Cet vocabulary for countries, places and demonyms mimics the inhabitants' pronunciation of said places.


Cet grammar follows SOV sentence structure and a fixed syntax for agglutination on nouns, verbs and adjectives.


Cet nouns are words that describe objects or things instead of actions, qualities or attributes. Nouns follow following basic syntax:
(conjunction)-noun stem-(augmentative/diminutive)-(plural)-(case)-(negation)

Augmentative and Diminutive

The augmentative in Cet is constructed by attaching -*st to the noun. The augmentative is an expression of greater intesity.

The diminutive is constructed by attaching -j** to the noun. The augmentative is an expression of lesser intensity.

In summary the augmentative and diminutive are direct opposites. <<ház>>, the Cet word for "house" becomes a mansion when the augmentative is attached (<<házast>>) and a cottage when the diminutive is attached (<<házja>>).


There are two kinds of plural in Cet, additive and associative plurals.
The additive plural is akin to what is generally understood as plural in English (i.e. apple -> apples), while the associative plural is akin to the associative ending -たち (-tachi) in Japanese. The associative plural can be understood as "{noun} accompanied by associates". <<karltas>> could be understood as "Karl and his friends".

The additive plural uses -*s, while the associative uses -t**s.


There are currently 18 cases in Cet, nine of which are locative cases and nine of which are non-locative.

Locative cases

Non-locative cases

** Implementation of vowel harmony compulsory.
*** Implementation of vowel harmony compulsory and replace vowels if word ends with them.


Cet verbs are words describing actions. The basic syntax is:


Cet has a passive and an active voice, the passive voice is analogous to that of the English language. It is implemented by preceding the verb with an implementation of vowel harmony using the first vowel in the succeeding word. <<destí>> would therefore mean "I eat" and <<edestí>> would mean "I am (being) eaten".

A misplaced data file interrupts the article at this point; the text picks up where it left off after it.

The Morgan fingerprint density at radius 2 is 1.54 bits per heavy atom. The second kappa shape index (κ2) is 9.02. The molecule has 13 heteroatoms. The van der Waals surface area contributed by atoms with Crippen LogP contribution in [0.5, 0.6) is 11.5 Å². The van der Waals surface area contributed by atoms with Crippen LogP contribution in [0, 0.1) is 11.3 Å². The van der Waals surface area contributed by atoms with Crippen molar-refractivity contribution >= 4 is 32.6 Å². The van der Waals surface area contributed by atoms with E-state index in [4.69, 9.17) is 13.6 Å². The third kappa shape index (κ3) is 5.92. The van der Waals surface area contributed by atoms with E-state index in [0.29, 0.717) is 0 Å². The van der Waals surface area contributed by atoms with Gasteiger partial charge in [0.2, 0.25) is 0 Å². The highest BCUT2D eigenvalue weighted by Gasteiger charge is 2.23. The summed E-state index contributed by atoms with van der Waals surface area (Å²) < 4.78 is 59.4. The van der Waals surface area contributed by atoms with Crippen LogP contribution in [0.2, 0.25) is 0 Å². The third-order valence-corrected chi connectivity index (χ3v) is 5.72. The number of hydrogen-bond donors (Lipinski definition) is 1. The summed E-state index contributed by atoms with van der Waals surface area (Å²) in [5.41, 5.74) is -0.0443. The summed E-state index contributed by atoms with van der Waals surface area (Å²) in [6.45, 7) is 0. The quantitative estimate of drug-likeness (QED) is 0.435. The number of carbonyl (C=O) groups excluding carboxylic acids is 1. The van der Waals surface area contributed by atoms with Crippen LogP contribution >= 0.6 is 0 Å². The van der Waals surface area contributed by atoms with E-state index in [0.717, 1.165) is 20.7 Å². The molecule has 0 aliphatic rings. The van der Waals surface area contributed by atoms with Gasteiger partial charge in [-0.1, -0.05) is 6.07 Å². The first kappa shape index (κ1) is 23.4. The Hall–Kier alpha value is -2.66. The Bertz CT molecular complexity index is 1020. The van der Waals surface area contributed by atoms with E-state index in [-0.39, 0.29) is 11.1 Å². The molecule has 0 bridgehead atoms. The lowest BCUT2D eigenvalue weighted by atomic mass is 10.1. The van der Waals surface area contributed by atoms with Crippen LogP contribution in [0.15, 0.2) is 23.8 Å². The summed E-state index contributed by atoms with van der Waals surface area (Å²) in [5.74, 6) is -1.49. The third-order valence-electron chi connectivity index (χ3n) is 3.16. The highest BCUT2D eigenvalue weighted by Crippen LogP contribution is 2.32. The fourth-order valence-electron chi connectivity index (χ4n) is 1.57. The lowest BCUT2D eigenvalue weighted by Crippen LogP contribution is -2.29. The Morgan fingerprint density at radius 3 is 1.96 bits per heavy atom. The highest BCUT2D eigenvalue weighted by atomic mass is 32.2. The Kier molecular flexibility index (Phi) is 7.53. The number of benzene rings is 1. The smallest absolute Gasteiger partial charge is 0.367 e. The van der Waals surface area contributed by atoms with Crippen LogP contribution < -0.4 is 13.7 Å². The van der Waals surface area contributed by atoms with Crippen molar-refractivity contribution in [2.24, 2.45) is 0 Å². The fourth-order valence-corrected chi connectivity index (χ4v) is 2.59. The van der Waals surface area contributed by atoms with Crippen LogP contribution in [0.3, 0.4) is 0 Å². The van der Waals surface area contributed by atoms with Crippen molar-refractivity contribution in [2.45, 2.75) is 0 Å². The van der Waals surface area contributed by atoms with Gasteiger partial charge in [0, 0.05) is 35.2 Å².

There are five moods in Cet, one of which is a realis mood and the other four irrealis moods.
The realis mood is the indicative mood, which is the default and is generally unmarked.

The other (irrealis) moods are:

Personal pronoun endings

1st Person 2nd Person 3rd Person 4th Person*
PLU -ín -ón -én -án
XTR* -ík -ók -ék

The endings ík, ók and ék mean "we (excluding the listener)", "one" as in "one must" and "someone" respectively.
The fourth person refers to the agent, if clarification on agent and patient are necessary.


Cet has three tenses: future, present and past. Originally it had a whole host more tenses but the other tenses were removed to simplify the language. The temporal endings are -*s for the future and -*l for the past. The present is not marked as it is the default tense in Cet.


Adjectives are descriptive words, their basic syntax is:

Adjectives that are attached before nouns are to be ordered as following:
Opion – Size – Age – Shape – Color – Origin – Material – Purpose


There are two types of comparison in Cet, the comparative and the superlative. Both intensify the adjective.
The comparative ending is -*c and the superlative is -*st

Causatives (experimental)

Causatives are a special kind of verb that are created from non-causative verbs by accenting the first vowel in the verb stem. In case the verb stem already has an accented vowel as first vowel, the accented vowel is repeated after the consonant that follows it. <<o>> ("to have") becomes <<ó>> ("to give") and <<ház>> ("to house") becomes <<házá>> ("to make someone house (something or someone)"). If there is no consonant in the verb root after the first vowel the letter -h- is to be implemented.

Conjunctions (experimental)

There have been four conjunctions developed in Cet:

  • s*- also/too
  • o- o- either...or
  • ot- ot- neither...nor
  • tvé- s- both...and


The ending for negations is -*t.

Numbers (experimental)


1 2 3 4 5 6 7 8 9 10 11 12 ... 20 30 ... 60 ... 100 200 ... 1'000 1'000'000 5'963'817
én tvé þré féf sés sém ék nén ten en tve ... tvés þrés ... séses ... tens tvétens ... kil meg féfmeg en nénkilsésestré en éktensses


Cardinal numbers use a dot after the last digit, the pronunciation changes as if there were an -*st after the digit.